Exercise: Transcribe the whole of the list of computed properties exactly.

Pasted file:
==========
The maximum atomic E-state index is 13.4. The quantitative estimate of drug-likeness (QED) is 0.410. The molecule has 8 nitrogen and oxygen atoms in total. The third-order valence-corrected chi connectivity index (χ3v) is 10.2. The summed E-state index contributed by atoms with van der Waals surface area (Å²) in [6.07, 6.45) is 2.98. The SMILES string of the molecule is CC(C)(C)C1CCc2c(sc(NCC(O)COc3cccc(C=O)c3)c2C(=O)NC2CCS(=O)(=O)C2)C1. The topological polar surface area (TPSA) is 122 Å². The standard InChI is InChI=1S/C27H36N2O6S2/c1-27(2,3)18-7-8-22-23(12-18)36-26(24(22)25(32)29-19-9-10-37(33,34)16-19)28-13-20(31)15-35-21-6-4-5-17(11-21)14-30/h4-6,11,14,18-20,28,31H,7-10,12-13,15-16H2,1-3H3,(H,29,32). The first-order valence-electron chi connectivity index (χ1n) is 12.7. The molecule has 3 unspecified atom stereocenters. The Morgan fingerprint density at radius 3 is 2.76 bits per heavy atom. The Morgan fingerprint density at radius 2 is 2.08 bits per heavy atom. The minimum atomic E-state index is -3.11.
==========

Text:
The maximum atomic E-state index is 13.4. The quantitative estimate of drug-likeness (QED) is 0.410. The molecule has 8 nitrogen and oxygen atoms in total. The third-order valence-corrected chi connectivity index (χ3v) is 10.2. The summed E-state index contributed by atoms with van der Waals surface area (Å²) in [6.07, 6.45) is 2.98. The SMILES string of the molecule is CC(C)(C)C1CCc2c(sc(NCC(O)COc3cccc(C=O)c3)c2C(=O)NC2CCS(=O)(=O)C2)C1. The topological polar surface area (TPSA) is 122 Å². The standard InChI is InChI=1S/C27H36N2O6S2/c1-27(2,3)18-7-8-22-23(12-18)36-26(24(22)25(32)29-19-9-10-37(33,34)16-19)28-13-20(31)15-35-21-6-4-5-17(11-21)14-30/h4-6,11,14,18-20,28,31H,7-10,12-13,15-16H2,1-3H3,(H,29,32). The first-order valence-electron chi connectivity index (χ1n) is 12.7. The molecule has 3 unspecified atom stereocenters. The Morgan fingerprint density at radius 3 is 2.76 bits per heavy atom. The Morgan fingerprint density at radius 2 is 2.08 bits per heavy atom. The minimum atomic E-state index is -3.11.